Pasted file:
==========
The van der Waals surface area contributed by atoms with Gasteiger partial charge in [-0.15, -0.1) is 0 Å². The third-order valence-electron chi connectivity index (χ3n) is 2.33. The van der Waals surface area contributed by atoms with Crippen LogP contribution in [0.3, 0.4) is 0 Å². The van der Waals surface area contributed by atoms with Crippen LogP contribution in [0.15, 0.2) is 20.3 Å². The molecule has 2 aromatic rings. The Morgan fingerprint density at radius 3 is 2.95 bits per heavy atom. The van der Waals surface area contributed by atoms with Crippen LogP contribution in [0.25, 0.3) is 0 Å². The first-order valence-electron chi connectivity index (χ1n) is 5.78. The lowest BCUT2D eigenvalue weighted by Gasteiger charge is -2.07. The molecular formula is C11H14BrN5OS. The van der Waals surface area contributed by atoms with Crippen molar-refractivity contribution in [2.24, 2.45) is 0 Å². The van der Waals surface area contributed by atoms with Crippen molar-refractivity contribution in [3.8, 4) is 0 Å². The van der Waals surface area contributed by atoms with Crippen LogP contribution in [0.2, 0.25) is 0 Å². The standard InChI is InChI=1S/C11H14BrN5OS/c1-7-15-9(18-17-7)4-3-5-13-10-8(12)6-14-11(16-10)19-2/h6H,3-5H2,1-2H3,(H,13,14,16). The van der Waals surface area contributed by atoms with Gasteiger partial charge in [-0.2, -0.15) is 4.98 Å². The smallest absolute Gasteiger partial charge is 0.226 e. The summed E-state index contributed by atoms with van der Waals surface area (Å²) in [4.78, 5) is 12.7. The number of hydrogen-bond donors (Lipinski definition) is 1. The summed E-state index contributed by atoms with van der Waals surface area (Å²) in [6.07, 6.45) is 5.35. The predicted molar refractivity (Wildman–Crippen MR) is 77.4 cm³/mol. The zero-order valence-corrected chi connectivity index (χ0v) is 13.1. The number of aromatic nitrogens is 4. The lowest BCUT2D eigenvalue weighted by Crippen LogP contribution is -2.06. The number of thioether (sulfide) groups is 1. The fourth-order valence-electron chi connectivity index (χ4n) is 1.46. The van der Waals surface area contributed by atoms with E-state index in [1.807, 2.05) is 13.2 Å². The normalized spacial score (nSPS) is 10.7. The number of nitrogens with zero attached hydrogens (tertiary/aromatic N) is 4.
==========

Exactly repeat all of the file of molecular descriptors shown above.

The van der Waals surface area contributed by atoms with Gasteiger partial charge in [-0.15, -0.1) is 0 Å². The third-order valence-electron chi connectivity index (χ3n) is 2.33. The van der Waals surface area contributed by atoms with Crippen LogP contribution in [0.3, 0.4) is 0 Å². The van der Waals surface area contributed by atoms with Crippen LogP contribution in [0.15, 0.2) is 20.3 Å². The molecule has 2 aromatic rings. The Morgan fingerprint density at radius 3 is 2.95 bits per heavy atom. The van der Waals surface area contributed by atoms with Crippen LogP contribution in [0.25, 0.3) is 0 Å². The first-order valence-electron chi connectivity index (χ1n) is 5.78. The lowest BCUT2D eigenvalue weighted by Gasteiger charge is -2.07. The molecular formula is C11H14BrN5OS. The van der Waals surface area contributed by atoms with Crippen molar-refractivity contribution in [2.24, 2.45) is 0 Å². The van der Waals surface area contributed by atoms with Crippen molar-refractivity contribution in [3.8, 4) is 0 Å². The van der Waals surface area contributed by atoms with Crippen LogP contribution in [0.2, 0.25) is 0 Å². The standard InChI is InChI=1S/C11H14BrN5OS/c1-7-15-9(18-17-7)4-3-5-13-10-8(12)6-14-11(16-10)19-2/h6H,3-5H2,1-2H3,(H,13,14,16). The van der Waals surface area contributed by atoms with Gasteiger partial charge in [-0.2, -0.15) is 4.98 Å². The smallest absolute Gasteiger partial charge is 0.226 e. The summed E-state index contributed by atoms with van der Waals surface area (Å²) in [4.78, 5) is 12.7. The number of hydrogen-bond donors (Lipinski definition) is 1. The summed E-state index contributed by atoms with van der Waals surface area (Å²) in [6.07, 6.45) is 5.35. The predicted molar refractivity (Wildman–Crippen MR) is 77.4 cm³/mol. The zero-order valence-corrected chi connectivity index (χ0v) is 13.1. The number of aromatic nitrogens is 4. The lowest BCUT2D eigenvalue weighted by Crippen LogP contribution is -2.06. The number of thioether (sulfide) groups is 1. The fourth-order valence-electron chi connectivity index (χ4n) is 1.46. The van der Waals surface area contributed by atoms with E-state index in [1.807, 2.05) is 13.2 Å². The normalized spacial score (nSPS) is 10.7. The number of nitrogens with zero attached hydrogens (tertiary/aromatic N) is 4.